It used to be – people would build up or out. You could blow out the 1/2 storey on the 3rd floor with some dormers and add a guest room or kids play area, or you could rip off the back of the house, add a main floor family room and a fourth bedroom (on the main and 2nd level respectively).
Today, with the cost of a major addition, and the restrictions on height (if you wanted to add a 3rd storey), home-owners are looking for other options. So in my opinion: look no further than the basement in the house you already have!
Whether it’s a man-cave, or a kid’s playroom that you desire, the basement IS an opportunity for finished living space, albeit underground, and not very bright.
The problem that most people encounter, however, is with respect to ceiling height, and whether or not the home is suitable for a renovation.
With an unfinished basement that has good ceiling height, there often isn’t much more to do other than insulate, drywall, and throw down some flooring.
But consider a home where the basement is 30 feet long by 20 feet wide, and could offer an additional 600 square feet in finished living space, but the ceiling height is only 5’8″.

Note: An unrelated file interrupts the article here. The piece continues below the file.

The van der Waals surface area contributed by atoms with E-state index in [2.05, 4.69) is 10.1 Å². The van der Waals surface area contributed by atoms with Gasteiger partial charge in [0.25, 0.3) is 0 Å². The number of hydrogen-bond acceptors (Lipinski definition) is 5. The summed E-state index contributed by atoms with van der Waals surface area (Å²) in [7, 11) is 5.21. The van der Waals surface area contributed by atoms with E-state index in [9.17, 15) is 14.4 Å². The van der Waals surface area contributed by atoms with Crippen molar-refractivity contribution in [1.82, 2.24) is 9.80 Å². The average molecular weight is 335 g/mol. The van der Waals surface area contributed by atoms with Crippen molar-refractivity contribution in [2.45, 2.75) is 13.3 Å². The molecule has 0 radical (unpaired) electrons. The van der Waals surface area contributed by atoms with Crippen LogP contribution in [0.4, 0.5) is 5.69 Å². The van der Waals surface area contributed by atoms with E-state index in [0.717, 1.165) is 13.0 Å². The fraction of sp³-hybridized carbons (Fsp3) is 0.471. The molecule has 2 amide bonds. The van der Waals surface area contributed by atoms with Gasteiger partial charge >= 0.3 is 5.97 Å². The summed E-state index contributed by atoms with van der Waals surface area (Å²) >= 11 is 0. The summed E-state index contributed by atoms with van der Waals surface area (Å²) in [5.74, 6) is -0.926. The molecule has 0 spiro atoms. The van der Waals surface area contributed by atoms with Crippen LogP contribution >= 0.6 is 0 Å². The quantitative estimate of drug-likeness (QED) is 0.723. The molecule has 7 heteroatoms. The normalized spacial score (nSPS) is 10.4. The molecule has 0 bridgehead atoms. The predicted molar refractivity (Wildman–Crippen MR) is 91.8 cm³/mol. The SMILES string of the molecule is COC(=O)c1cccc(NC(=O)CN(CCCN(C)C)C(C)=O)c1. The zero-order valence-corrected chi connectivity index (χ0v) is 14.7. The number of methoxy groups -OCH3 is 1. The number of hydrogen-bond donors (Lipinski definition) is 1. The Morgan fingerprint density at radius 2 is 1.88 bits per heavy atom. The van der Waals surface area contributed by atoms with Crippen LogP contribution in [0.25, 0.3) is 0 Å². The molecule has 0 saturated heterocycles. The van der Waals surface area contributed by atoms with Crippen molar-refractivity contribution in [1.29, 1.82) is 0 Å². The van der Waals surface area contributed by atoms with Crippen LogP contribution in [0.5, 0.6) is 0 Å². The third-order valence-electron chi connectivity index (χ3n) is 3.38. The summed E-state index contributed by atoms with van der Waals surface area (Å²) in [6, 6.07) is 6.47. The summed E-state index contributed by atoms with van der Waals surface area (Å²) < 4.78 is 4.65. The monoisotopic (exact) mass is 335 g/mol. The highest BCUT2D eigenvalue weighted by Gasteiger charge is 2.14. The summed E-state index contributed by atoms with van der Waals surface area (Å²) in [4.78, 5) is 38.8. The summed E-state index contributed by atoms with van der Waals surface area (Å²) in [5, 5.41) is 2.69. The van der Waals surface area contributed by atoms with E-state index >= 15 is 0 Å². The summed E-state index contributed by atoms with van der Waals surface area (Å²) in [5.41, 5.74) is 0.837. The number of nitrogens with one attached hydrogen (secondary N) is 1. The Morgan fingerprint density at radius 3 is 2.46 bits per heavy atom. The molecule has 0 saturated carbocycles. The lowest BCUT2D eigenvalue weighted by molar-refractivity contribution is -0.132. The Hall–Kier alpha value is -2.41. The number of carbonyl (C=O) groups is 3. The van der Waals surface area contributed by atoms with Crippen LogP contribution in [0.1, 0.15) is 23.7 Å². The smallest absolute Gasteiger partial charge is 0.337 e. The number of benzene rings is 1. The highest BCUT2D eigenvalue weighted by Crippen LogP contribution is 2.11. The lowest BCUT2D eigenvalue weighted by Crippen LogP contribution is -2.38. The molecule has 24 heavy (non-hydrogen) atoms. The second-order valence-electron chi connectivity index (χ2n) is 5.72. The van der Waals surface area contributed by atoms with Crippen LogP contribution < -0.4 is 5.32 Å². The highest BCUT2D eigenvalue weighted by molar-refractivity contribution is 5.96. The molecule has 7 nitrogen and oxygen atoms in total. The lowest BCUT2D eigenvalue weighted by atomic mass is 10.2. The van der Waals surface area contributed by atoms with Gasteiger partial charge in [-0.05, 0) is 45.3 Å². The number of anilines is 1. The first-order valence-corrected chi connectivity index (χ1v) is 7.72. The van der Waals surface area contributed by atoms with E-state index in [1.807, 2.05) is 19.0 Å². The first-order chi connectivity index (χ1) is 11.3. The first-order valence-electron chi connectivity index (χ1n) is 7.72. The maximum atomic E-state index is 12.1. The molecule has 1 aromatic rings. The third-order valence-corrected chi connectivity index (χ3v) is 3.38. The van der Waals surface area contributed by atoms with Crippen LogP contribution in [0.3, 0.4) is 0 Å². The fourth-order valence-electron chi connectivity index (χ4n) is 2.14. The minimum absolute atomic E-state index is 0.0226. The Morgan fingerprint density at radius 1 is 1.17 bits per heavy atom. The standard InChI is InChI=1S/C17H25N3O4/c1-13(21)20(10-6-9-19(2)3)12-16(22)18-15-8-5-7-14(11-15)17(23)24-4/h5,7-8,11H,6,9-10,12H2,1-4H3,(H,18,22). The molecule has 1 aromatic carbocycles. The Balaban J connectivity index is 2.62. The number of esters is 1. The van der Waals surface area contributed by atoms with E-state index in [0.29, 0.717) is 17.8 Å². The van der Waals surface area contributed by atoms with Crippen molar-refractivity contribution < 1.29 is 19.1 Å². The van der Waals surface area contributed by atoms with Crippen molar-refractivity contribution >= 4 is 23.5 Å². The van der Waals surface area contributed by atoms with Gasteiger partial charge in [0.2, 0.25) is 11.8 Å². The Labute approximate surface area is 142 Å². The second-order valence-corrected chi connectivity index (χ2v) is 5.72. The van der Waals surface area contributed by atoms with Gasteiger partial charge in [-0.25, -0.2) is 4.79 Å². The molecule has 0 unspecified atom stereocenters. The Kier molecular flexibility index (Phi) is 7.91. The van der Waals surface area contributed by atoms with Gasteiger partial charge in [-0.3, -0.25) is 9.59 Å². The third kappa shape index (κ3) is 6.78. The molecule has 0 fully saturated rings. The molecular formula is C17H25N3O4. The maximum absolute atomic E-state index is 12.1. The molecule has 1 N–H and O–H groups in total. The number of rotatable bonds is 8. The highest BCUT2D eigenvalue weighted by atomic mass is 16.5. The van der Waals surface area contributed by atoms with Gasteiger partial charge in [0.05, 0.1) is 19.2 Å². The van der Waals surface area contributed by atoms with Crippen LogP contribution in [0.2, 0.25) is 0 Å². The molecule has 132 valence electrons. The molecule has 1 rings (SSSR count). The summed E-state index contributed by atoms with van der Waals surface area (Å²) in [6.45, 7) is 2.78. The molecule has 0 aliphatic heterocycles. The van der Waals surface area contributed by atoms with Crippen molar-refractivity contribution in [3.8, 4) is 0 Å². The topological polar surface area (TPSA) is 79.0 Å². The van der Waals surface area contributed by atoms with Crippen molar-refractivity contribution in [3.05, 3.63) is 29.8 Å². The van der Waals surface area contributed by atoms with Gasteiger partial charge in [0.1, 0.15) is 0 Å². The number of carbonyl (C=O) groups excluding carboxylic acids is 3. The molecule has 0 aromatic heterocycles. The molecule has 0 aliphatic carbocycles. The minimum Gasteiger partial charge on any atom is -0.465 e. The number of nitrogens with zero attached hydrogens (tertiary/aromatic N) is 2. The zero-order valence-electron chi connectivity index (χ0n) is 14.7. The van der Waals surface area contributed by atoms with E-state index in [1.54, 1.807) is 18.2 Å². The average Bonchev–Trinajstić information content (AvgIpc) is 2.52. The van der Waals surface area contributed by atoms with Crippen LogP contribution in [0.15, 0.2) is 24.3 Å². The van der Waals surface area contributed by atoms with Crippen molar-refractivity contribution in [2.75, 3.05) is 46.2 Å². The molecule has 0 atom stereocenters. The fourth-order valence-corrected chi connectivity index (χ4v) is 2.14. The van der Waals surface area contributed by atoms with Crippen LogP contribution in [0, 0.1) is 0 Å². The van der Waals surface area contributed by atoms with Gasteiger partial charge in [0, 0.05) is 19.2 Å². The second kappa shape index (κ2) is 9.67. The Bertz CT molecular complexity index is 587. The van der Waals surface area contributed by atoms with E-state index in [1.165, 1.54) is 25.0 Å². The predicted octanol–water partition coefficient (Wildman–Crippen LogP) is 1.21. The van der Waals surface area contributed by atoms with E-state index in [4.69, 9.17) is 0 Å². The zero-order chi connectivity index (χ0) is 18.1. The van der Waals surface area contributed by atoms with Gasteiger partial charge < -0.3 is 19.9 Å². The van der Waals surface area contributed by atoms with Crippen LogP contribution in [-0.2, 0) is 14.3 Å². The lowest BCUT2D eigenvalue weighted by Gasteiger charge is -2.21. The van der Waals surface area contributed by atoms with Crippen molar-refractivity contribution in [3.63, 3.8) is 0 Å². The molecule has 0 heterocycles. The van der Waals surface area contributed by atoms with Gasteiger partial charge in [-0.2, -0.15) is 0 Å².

These exist all over Toronto, and many owners or potential buyers consider this a lost cause. By the time you add 3/4-inch drywall to the ceiling, and under-padding and carpet to the floor, that 5’8″ is down to 5’6″ or thereabouts. Sure, it could be fine once you’re actually sitting down, but nobody wants to duck each and every time they walk in and out of the room.
Personally, I think if you have an unfinished basement with low ceiling height, then underpinning or benching to add ceiling height is a tremendous investment.
Like I said before – if you could add 50% to the total square footage of finished living space in your home, wouldn’t you do that?
So let me define each type first:
“Underpinning” is the most common type of basement lowering, which consists of adding a new foundation and footing below the existing foundation.